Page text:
DNS over HTTPS (DoH) - DNS over TLS (DoT)
I wrote about DNS Security weeks ago because there are increasingly remote users working outside the protected walls and companies want to increase the security of their activities and resources. The DNS-layer security should be the first line of defense against threats because DNS resolution is the first step in Internet access. Some web browsers are already relying on DoH (DNS over HTTPS) for their own IP resolution. But using DoH with an untrusted public DNS service risks misuse of browsing data and reveals applications being utilized. In order to better protect remote workers, companies should therefore instead consider extending their private DNS recursive service and manage the DoH themselves.
On the one hand, if you are going to install a DNS over HTTPS (DoH) infrastructure, you’ll need to configure a proxy farm to take HTTPS requests and sending it to traditional DNS servers. F5 BIG-IP can work as a proxy farm to transpose the data from HTTPS requests and translate into a traditional DNS request. Thanks to iRulesLX engine based on Node.js, BIG-IP can handle DoH translations. DoH requests either arrive at the BIG-IP in an HTTPS POST with a binary payload or a base64url-encoded GET request parameter. These requests are translated from HTTPS to DNS easily by F5 BIG-IP.
On the other hand, if you are going to deploy a DNS over TLS (DoT) infrastructure, you’ll also need to configure a proxy farm to take TLS requests and sending it to traditional DNS servers. BIG-IP can also work as a proxy farm to transpose the data from TLS requests and translate into a traditional DNS request. However, DoT-to-DNS configuration is easier than DoH-to-DNS configuration because proxying DoT queries to traditional DNS only require a classic BIG-IP high-performance SSL offloading profile and no iRule is needed.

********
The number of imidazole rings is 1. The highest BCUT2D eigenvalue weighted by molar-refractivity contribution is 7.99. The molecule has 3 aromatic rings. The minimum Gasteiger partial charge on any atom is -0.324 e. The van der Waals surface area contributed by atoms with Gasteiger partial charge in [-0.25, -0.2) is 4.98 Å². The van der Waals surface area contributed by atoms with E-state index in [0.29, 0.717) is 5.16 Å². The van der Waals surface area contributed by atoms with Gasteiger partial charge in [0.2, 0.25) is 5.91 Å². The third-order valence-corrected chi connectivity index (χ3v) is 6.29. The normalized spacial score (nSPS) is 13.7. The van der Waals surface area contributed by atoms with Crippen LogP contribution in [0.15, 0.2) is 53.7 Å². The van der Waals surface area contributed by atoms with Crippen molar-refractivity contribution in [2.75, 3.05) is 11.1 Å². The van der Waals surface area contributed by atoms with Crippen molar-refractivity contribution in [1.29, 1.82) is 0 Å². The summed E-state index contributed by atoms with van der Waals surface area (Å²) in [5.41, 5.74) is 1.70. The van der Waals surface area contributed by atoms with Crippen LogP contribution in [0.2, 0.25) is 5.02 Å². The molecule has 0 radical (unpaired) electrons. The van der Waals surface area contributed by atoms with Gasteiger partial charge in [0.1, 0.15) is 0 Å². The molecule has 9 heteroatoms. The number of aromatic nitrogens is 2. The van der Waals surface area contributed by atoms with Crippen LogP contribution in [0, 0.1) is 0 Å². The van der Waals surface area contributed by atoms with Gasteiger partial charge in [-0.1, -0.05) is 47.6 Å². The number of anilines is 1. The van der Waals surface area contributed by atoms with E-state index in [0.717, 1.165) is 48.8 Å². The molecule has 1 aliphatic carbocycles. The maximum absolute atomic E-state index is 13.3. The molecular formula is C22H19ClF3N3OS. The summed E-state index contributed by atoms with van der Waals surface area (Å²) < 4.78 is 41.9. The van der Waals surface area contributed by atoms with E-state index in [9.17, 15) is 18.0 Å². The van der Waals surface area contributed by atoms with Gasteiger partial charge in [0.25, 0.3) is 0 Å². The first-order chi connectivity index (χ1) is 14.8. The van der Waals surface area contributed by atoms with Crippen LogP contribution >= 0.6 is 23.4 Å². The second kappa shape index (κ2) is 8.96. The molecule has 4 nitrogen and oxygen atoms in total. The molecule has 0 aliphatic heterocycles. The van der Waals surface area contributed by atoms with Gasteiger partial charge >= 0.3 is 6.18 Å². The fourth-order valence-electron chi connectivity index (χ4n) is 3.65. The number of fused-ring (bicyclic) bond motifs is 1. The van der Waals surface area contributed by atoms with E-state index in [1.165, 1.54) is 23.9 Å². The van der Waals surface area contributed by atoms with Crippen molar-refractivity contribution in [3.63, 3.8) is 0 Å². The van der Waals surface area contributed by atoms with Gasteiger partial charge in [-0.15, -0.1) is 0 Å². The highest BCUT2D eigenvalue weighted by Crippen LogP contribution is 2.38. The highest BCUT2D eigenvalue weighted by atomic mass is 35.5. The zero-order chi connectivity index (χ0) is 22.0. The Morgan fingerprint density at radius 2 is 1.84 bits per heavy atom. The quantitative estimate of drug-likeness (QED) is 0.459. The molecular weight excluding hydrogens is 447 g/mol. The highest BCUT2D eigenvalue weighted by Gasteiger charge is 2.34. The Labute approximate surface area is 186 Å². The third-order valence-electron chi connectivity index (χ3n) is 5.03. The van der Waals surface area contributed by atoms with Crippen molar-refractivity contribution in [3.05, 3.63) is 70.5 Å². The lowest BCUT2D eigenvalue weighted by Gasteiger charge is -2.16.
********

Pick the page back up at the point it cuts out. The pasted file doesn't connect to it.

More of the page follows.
These infrastructures are not difficult to configure but if you don’t know how to do it, iApps can help you. There is already a DNS over HTTP iApp which creates an iRule to perform resolution of DoH traffic. Firstly, you have to create a pool containing DNS resolvers. Secondly, install the iApp as a template. Thirdly, create the application service with the iApp. Fourthly, create a virtual server listening on port 443 with TCP, HTTP and Client SSL profile. Finally, test the deployment.
Testing the deployment is really simple because most browsers support DoH. For instance, Firefox can be used as a DoH client. It is configured in the about:config page. Firstly, we set network.trr.uri to our custom virtual server URL. Secondly, we should also enable network.trr.useGET as it’s a bit faster than using POST. Thirdly, we set network.trr.mode to 3, which means we want Firefox to only use DoH. Finally, the network.dns.skipTRR-when-parental-control-enabled disables Firefox’s feature that disables DoH when parental control via DNS is sensed on the network.
To sum up, proxying DoH and DoT queries to traditional DNS is easy to configure and test with a BIG-IP proxy farm. It’s up to you if you want to protect your remote workers and extend your private DNS recursive service.
Have a nice day!! Would you like to deploy a DoH or DoT infrastructure?